This Week In History News, Oct. 13 – 19

Published October 18, 2019

Woolly mammoths' last days before extinction uncovered, jelly-like orb captured on video underwater, "Bronze Age New York" unearthed.

The Last Woolly Mammoths On Earth Died Of Catastrophic ‘Icing Events,’ New Study Finds

Woolly Mammoth Illustration

Wikimedia CommonsA painting in Canada’s Royal Victoria Museum depicting an adult woolly mammoth.

After most of Earth’s woolly mammoths died out, one population carried on a remote Arctic island. The final holdouts survived on Wrangel Island and outlived their mainland counterparts by 7,000 years. Finally, about 4,000 years ago, that lone group went extinct too.

Now, scientists have learned more about these last mammoths and the “catastrophic” event that ended their species.

Laura Arppe from the Finnish Museum of Natural History and her colleagues studied the population’s diet, nutrition, and metabolism by using mammoth bones and teeth found on Wrangel Island and comparing them with other populations.

By analyzing their carbon and nitrogen isotopes — which clarify the nutrition and metabolic functioning of the animals in the thousands of years preceding extinction — Arppe’s team was able to garner a clearer picture.

Read on here.

Divers Looking For WWII Shipwreck Find Enormous, Gelatinous Orb With Thousands Of Baby Squid Inside

Giant Squid Egg Sac

YouTubeResearchers diving in the Norwegian Sea came upon this mysterious floating blob while searching for a World War II shipwreck.

Time and again, the deep sea reveals the most extraterrestrial-looking life we’ll ever see without actually leaving Earth. This was precisely the case during a recent dive in the waters near Ørstafjorden, Norway.

The divers were on their way back after visiting a World War II shipwreck, when they stumbled upon a mysterious translucent orb floating just 50 feet above the ocean floor.

Upon first glance, the massive orb — as large as the curious divers swimming around it — looked completely alien, with some sort of tissue-like material inside the giant blob. One of the researchers documented the strange encounter on video.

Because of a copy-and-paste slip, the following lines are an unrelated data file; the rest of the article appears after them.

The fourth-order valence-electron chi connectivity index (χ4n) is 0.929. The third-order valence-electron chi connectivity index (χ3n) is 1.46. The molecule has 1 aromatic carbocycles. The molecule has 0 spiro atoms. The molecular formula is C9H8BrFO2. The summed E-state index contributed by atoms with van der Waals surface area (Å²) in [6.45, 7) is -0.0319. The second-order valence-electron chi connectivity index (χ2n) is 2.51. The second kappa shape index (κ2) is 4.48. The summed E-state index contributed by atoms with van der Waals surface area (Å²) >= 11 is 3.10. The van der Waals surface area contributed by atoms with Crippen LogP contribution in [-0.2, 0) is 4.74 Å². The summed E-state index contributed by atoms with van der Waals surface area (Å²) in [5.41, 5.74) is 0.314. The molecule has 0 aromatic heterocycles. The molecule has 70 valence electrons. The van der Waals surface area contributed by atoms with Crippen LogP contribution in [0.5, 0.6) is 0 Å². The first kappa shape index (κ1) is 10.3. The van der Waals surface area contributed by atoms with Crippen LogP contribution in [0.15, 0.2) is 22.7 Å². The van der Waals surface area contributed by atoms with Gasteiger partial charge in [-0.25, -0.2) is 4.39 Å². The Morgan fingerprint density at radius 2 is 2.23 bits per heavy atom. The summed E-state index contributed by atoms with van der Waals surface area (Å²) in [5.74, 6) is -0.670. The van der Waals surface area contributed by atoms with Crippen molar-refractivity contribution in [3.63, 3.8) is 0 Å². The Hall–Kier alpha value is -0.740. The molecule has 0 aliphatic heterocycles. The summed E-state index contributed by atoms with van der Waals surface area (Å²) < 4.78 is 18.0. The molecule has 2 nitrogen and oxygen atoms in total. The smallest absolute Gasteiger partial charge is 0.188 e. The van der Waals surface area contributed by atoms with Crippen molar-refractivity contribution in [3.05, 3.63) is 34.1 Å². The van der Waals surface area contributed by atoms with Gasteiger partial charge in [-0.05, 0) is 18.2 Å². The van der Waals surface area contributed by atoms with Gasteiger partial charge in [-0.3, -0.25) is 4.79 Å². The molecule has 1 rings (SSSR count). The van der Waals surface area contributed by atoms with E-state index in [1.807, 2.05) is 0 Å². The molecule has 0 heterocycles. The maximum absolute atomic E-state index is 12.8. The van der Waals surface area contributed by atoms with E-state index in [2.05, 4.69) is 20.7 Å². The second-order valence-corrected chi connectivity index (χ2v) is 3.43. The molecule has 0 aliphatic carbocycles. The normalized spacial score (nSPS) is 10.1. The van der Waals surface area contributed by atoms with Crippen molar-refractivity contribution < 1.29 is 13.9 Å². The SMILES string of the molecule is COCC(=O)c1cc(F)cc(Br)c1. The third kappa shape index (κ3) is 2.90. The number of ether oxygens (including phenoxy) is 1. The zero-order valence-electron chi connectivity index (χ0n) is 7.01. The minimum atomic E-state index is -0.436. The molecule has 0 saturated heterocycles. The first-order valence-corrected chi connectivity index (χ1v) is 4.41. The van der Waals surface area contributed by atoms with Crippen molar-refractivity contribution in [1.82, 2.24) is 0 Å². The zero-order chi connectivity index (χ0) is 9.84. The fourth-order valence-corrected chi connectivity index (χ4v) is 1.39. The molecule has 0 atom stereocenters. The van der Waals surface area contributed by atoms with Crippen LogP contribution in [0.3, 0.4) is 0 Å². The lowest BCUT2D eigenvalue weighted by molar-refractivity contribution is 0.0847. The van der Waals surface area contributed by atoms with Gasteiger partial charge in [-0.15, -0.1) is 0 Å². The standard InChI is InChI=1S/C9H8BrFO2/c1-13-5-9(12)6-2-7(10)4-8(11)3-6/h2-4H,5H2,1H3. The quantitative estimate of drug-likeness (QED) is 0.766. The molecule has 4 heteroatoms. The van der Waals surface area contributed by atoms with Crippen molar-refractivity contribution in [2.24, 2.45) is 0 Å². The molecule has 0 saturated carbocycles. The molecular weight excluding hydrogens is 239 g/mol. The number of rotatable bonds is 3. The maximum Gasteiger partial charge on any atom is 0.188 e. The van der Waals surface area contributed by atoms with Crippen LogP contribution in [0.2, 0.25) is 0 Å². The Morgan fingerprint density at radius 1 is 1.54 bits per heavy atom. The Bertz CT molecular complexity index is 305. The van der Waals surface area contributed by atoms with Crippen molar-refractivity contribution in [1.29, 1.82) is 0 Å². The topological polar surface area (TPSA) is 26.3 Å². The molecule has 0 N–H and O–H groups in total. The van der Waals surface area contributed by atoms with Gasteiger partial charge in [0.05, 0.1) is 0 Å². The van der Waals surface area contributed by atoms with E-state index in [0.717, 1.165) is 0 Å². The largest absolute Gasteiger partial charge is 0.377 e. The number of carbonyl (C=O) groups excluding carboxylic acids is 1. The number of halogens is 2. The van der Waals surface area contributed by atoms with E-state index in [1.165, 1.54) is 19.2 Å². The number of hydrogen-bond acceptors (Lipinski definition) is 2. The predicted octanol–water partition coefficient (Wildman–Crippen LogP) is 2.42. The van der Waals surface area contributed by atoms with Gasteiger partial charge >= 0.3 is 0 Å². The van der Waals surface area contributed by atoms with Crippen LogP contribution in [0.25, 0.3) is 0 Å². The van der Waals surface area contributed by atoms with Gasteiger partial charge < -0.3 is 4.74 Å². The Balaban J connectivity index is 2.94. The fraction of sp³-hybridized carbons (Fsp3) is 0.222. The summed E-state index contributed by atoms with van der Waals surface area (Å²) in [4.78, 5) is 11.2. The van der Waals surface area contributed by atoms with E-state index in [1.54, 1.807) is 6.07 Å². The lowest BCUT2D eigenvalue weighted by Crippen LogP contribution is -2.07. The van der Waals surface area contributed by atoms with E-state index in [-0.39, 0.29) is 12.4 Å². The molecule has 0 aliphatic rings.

Dig deeper here.

Archaeologists Discover Massive Ancient City Dubbed ‘The Bronze Age New York’

Aerial View Of En Esur

Daily MailEn Esur encompassed a quarter mile and was fortified by 65-foot-long walls that were six and a half feet high.

For the past two and a half years, archaeologists of the Israel Antiquities Authority (IAA) have tirelessly worked to uncover the 5,000-year-old city of En Esur.

Experts believe that the ancient city was about 10 times larger than Jericho, and because of this is being described as the “Early Bronze Age New York.”

See more here.

All That's Interesting
Established in 2010, All That's Interesting brings together a dedicated staff of digital publishing veterans and subject-level experts in history, true crime, and science. From the lesser-known byways of human history to the uncharted corners of the world, we seek out stories that bring our past, present, and future to life. Privately-owned since its founding, All That's Interesting maintains a commitment to unbiased reporting while taking great care in fact-checking and research to ensure that we meet the highest standards of accuracy.
John Kuroski
John Kuroski is the editorial director of All That's Interesting. He graduated from New York University with a degree in history, earning a place in the Phi Alpha Theta honor society for history students. An editor at All That's Interesting since 2015, his areas of interest include modern history and true crime.